Life Jackets

Twenty one years ago this month, a very bundled up baby was thrust into our arms in a tiny hotel room in Chengdu. After the Chinese adoption contingent left, we started to unbundle her because she seemed too warm. Garment after garment came off until we reached the last one…a beautiful, humbly made, and somewhat fragile jacket. Someone had really worked on this to make it useful, repairing it by hand over and over again. We brought it home with us.

I came across it a some months ago and an art project has grown out of it – exploring ideas about lost potential (all those kids who are still there, maybe working in factories and fields), about fate, randomness, and so on. With the encouragement of my teacher I have gone somewhat beyond my initial thought of making a few and I am over 100 now, all smaller than the original. I want them to look as old and worn as the original, but evoke the feeling of being worn by an individual whose life we know nothing about. 

Pamela Beere Briggs and UCLA Professor William McDonald, filmmaking and life partners, decided to make a film about Suzanne’s new project “Life Jackets” when they saw a few of the jackets. They both believe that the world needs as many stories about people doing things out of love and looking at what connects us all as a community. “What we can do as filmmakers and storytellers is share stories about people who are actually doing things out of thoughtful kindness.”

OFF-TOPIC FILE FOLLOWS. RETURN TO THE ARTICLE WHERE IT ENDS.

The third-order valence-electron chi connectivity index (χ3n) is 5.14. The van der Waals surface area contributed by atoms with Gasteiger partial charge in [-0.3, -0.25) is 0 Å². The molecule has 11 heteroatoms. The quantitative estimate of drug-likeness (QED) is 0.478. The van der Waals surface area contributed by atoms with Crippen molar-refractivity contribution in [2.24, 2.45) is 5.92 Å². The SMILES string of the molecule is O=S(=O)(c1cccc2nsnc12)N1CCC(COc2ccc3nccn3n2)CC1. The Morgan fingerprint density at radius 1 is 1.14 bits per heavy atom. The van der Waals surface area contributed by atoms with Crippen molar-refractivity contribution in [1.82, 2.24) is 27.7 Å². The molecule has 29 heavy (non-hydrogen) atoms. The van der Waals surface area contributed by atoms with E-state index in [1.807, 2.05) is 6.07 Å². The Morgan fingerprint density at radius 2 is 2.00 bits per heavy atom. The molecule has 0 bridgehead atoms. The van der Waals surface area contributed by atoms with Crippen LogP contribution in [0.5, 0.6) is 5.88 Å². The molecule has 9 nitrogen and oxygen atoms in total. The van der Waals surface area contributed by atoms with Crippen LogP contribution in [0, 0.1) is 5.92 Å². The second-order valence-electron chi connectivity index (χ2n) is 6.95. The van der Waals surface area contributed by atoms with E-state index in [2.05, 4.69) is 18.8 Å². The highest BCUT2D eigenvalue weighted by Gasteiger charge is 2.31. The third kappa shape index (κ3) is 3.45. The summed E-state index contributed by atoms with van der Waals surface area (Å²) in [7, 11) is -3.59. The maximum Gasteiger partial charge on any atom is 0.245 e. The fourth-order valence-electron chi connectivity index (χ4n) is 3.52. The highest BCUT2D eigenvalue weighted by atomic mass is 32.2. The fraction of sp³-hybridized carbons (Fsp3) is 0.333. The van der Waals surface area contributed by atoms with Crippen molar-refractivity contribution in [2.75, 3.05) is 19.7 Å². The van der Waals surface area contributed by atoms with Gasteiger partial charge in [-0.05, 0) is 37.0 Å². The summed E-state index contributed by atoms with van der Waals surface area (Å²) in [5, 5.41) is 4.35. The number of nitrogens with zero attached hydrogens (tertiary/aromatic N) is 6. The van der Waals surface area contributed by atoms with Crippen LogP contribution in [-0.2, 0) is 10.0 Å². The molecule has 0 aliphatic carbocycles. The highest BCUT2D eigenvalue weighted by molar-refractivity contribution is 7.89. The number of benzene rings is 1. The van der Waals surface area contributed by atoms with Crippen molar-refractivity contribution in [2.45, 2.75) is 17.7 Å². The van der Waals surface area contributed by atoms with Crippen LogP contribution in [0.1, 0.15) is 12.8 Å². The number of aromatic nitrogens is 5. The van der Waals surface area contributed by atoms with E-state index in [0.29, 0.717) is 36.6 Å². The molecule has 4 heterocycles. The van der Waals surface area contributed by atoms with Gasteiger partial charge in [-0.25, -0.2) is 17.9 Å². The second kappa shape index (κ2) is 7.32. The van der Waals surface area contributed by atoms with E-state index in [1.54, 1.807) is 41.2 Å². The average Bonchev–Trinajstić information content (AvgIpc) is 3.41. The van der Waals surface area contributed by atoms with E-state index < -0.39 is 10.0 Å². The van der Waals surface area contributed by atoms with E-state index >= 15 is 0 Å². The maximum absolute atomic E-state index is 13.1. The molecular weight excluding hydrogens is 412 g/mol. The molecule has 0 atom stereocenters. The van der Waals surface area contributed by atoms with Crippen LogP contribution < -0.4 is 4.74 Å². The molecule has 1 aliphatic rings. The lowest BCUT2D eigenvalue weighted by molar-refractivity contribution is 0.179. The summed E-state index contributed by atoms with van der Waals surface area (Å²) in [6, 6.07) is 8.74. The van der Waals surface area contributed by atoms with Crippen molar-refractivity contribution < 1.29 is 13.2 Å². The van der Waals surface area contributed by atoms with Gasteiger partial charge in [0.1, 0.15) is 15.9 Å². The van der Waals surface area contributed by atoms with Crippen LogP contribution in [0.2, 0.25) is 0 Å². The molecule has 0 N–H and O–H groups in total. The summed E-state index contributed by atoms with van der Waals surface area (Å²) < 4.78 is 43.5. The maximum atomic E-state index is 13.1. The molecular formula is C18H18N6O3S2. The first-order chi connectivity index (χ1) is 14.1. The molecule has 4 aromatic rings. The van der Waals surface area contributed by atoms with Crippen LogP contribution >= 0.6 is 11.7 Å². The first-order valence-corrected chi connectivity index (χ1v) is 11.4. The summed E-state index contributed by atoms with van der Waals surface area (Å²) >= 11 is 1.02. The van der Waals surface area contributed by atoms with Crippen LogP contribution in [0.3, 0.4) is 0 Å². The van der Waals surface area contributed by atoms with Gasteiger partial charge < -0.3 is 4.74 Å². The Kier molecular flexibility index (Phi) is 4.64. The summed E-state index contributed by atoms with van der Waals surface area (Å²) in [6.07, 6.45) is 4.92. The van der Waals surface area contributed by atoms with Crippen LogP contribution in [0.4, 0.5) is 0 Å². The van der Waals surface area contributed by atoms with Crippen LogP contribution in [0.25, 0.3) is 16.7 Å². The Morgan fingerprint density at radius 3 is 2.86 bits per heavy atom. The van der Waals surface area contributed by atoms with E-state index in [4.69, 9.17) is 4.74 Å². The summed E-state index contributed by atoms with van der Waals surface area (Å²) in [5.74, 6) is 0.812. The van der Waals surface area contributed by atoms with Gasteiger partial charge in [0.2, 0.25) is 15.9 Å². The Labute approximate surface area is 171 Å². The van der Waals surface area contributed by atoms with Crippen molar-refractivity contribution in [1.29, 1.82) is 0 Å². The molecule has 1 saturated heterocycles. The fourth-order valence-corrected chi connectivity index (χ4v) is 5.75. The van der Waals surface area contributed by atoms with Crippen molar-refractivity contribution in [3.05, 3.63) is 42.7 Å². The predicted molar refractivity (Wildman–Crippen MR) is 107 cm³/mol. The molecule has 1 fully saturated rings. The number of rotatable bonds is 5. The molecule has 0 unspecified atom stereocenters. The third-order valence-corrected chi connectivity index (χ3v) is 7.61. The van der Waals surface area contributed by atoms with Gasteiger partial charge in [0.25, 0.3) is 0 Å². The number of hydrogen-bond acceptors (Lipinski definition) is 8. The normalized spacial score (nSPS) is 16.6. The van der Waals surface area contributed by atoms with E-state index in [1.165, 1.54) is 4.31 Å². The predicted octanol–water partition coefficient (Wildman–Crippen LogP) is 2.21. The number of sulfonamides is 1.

Suzanne DeCuir
Suzanne DeCuir is an artist who over the past 20 years has been a painter, but recently she began working with textiles. She and her husband are raising three daughters, adopted from China, who have inspired her most recent work “Life Jackets.” She finds time to make art in the left-over margins of the day and will be sharing bi-monthly stories about how she grapples with what she wants to say and how to show it.

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